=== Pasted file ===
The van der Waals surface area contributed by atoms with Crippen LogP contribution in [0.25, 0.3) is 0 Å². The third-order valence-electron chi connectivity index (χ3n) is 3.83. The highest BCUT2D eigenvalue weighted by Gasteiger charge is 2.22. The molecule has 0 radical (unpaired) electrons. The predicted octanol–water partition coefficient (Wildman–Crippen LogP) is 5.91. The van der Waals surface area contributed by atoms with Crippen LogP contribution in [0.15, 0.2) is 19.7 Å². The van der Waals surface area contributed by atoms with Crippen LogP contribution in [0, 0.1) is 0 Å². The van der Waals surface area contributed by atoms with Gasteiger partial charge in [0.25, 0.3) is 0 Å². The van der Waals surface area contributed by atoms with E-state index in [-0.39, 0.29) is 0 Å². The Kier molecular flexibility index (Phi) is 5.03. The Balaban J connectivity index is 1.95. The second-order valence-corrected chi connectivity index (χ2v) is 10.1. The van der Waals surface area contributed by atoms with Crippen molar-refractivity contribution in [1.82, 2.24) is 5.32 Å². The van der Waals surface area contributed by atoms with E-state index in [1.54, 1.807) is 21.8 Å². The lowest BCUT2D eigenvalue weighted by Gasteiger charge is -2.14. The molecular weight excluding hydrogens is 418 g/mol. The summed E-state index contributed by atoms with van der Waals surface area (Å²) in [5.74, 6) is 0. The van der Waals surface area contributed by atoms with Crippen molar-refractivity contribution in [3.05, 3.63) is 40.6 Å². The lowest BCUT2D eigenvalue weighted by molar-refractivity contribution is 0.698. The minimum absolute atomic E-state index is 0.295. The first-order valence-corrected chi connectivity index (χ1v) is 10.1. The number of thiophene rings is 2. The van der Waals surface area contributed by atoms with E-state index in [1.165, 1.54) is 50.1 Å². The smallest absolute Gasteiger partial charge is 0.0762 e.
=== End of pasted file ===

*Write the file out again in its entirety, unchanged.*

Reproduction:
The van der Waals surface area contributed by atoms with Crippen LogP contribution in [0.25, 0.3) is 0 Å². The third-order valence-electron chi connectivity index (χ3n) is 3.83. The highest BCUT2D eigenvalue weighted by Gasteiger charge is 2.22. The molecule has 0 radical (unpaired) electrons. The predicted octanol–water partition coefficient (Wildman–Crippen LogP) is 5.91. The van der Waals surface area contributed by atoms with Crippen LogP contribution in [0.15, 0.2) is 19.7 Å². The van der Waals surface area contributed by atoms with Crippen LogP contribution in [0, 0.1) is 0 Å². The van der Waals surface area contributed by atoms with Gasteiger partial charge in [0.25, 0.3) is 0 Å². The van der Waals surface area contributed by atoms with E-state index in [-0.39, 0.29) is 0 Å². The Kier molecular flexibility index (Phi) is 5.03. The Balaban J connectivity index is 1.95. The second-order valence-corrected chi connectivity index (χ2v) is 10.1. The van der Waals surface area contributed by atoms with Crippen molar-refractivity contribution in [1.82, 2.24) is 5.32 Å². The van der Waals surface area contributed by atoms with E-state index in [1.54, 1.807) is 21.8 Å². The lowest BCUT2D eigenvalue weighted by Gasteiger charge is -2.14. The molecular weight excluding hydrogens is 418 g/mol. The summed E-state index contributed by atoms with van der Waals surface area (Å²) in [5.74, 6) is 0. The van der Waals surface area contributed by atoms with Crippen molar-refractivity contribution in [3.05, 3.63) is 40.6 Å². The lowest BCUT2D eigenvalue weighted by molar-refractivity contribution is 0.698. The minimum absolute atomic E-state index is 0.295. The first-order valence-corrected chi connectivity index (χ1v) is 10.1. The number of thiophene rings is 2. The van der Waals surface area contributed by atoms with E-state index in [1.165, 1.54) is 50.1 Å². The smallest absolute Gasteiger partial charge is 0.0762 e.